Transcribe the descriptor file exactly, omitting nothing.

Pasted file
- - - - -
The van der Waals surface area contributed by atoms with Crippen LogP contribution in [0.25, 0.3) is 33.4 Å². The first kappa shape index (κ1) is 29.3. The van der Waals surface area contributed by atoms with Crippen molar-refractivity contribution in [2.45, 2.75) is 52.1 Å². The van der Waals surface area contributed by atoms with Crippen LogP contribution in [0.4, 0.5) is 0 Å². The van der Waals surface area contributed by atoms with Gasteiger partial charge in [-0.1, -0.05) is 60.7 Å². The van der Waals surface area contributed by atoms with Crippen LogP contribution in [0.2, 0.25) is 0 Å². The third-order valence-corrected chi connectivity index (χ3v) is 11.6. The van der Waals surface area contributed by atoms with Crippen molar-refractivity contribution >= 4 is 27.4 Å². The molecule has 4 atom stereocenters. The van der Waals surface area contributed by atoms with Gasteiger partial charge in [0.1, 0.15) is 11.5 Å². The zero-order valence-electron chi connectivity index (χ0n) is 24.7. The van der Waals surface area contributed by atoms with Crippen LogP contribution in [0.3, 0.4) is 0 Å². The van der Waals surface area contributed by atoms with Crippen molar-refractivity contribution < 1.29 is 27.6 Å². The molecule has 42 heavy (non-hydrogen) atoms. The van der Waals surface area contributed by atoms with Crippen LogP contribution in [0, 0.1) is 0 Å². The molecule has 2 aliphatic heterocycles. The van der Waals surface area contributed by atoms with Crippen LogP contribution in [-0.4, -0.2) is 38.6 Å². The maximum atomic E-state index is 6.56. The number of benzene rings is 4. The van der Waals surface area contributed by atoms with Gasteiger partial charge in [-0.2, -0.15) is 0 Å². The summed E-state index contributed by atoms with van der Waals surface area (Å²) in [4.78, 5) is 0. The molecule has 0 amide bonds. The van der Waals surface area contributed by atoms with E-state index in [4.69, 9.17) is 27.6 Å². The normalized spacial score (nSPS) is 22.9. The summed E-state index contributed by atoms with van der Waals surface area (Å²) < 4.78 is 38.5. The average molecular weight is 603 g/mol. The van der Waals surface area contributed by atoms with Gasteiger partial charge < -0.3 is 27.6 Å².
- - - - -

The van der Waals surface area contributed by atoms with Crippen LogP contribution in [0.25, 0.3) is 33.4 Å². The first kappa shape index (κ1) is 29.3. The van der Waals surface area contributed by atoms with Crippen molar-refractivity contribution in [2.45, 2.75) is 52.1 Å². The van der Waals surface area contributed by atoms with Crippen LogP contribution in [0.4, 0.5) is 0 Å². The van der Waals surface area contributed by atoms with Gasteiger partial charge in [-0.1, -0.05) is 60.7 Å². The van der Waals surface area contributed by atoms with Crippen LogP contribution in [0.2, 0.25) is 0 Å². The third-order valence-corrected chi connectivity index (χ3v) is 11.6. The van der Waals surface area contributed by atoms with Crippen molar-refractivity contribution >= 4 is 27.4 Å². The molecule has 4 atom stereocenters. The van der Waals surface area contributed by atoms with Gasteiger partial charge in [0.1, 0.15) is 11.5 Å². The zero-order valence-electron chi connectivity index (χ0n) is 24.7. The van der Waals surface area contributed by atoms with Crippen LogP contribution in [0.3, 0.4) is 0 Å². The van der Waals surface area contributed by atoms with Crippen molar-refractivity contribution < 1.29 is 27.6 Å². The molecule has 42 heavy (non-hydrogen) atoms. The van der Waals surface area contributed by atoms with Crippen LogP contribution in [0, 0.1) is 0 Å². The molecule has 2 aliphatic heterocycles. The van der Waals surface area contributed by atoms with Crippen LogP contribution in [-0.4, -0.2) is 38.6 Å². The maximum atomic E-state index is 6.56. The number of benzene rings is 4. The van der Waals surface area contributed by atoms with Gasteiger partial charge in [-0.2, -0.15) is 0 Å². The summed E-state index contributed by atoms with van der Waals surface area (Å²) in [4.78, 5) is 0. The molecule has 0 amide bonds. The van der Waals surface area contributed by atoms with E-state index in [4.69, 9.17) is 27.6 Å². The normalized spacial score (nSPS) is 22.9. The summed E-state index contributed by atoms with van der Waals surface area (Å²) < 4.78 is 38.5. The average molecular weight is 603 g/mol. The van der Waals surface area contributed by atoms with Gasteiger partial charge < -0.3 is 27.6 Å².